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From: Rainer Deyke (rdeyke_at_[hidden])
Date: 2021-03-22 09:19:29

On 22.03.21 03:35, Joel de Guzman via Boost wrote:
> The Boost formal review of the Lambda2, authored by Peter Dimov,
> starts Monday, March 22, 2021 to March 31, 2021 (inclusive).
> Documentation:
> Source:

So here's my first impression. It's simple, clean, and elegant.
However, it doesn't appear to solve any problem I have. In a world
where C++ already has "real" lambda expressions as a language feature,
is there any need for another lambda library?

I assume that the appeal of lambda2 is that it involves less typing.
Instead of this:
   [](char c) { return c == '\n'; }
I can type this:
   _1 == '\n'
Fair enough. The latter is clearly shorter, and arguably more readable,
than the former.

However, there are a lot of extra costs associated with the latter:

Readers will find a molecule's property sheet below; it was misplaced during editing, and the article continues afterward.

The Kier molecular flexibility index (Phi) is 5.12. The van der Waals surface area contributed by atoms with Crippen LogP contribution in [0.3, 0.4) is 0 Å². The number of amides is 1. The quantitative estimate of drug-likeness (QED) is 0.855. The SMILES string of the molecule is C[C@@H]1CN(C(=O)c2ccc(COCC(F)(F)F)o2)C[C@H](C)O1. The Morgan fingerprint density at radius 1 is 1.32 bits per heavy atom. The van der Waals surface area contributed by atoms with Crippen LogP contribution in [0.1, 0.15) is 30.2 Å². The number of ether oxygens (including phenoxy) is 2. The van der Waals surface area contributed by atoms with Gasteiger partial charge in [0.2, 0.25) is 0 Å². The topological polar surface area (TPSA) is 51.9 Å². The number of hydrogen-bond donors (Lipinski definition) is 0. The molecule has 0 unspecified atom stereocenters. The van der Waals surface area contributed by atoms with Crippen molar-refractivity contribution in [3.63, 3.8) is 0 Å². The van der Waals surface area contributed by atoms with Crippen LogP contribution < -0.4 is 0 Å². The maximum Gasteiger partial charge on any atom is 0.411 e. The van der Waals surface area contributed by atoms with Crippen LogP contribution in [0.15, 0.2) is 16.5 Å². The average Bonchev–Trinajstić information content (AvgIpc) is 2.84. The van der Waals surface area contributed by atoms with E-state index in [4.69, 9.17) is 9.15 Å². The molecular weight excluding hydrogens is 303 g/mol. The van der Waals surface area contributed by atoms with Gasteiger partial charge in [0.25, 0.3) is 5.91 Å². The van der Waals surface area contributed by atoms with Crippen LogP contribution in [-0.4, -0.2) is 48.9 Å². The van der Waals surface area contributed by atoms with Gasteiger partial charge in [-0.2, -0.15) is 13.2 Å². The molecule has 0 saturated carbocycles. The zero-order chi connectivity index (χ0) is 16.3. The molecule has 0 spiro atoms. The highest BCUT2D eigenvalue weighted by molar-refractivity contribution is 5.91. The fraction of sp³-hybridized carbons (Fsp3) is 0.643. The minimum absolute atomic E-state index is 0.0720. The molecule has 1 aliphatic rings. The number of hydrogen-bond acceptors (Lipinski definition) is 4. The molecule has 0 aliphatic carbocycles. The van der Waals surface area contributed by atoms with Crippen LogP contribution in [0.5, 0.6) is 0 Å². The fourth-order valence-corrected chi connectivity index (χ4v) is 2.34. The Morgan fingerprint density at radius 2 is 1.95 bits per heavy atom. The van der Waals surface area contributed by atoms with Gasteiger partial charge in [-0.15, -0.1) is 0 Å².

- I need to put "using namespace boost::lambda2" in my function (or
at namespace scope, but I try to avoid "using namespace" at namespace
scope where possible).
   - I (and everybody who reads my code) need to be aware of boost::lambda2.
   - For complex lambda expressions, C++ lambdas are more "future-proof"
than boost::lambda2 expressions because I have the full range of the
language available.
   - In C++ lambdas, operators && and || perform short-circuiting just
like in regular C++ code. In boost::lambda2, they do not and cannot.
This is another gotcha to keep in mind when using boost::lambda2.

I use C++ lambdas fairly often. A small but significant portion of
these could be replaced by boost::lambda2 expressions. I am not
convinced that doing so would be an improvement.

Rainer Deyke (rainerd_at_[hidden])

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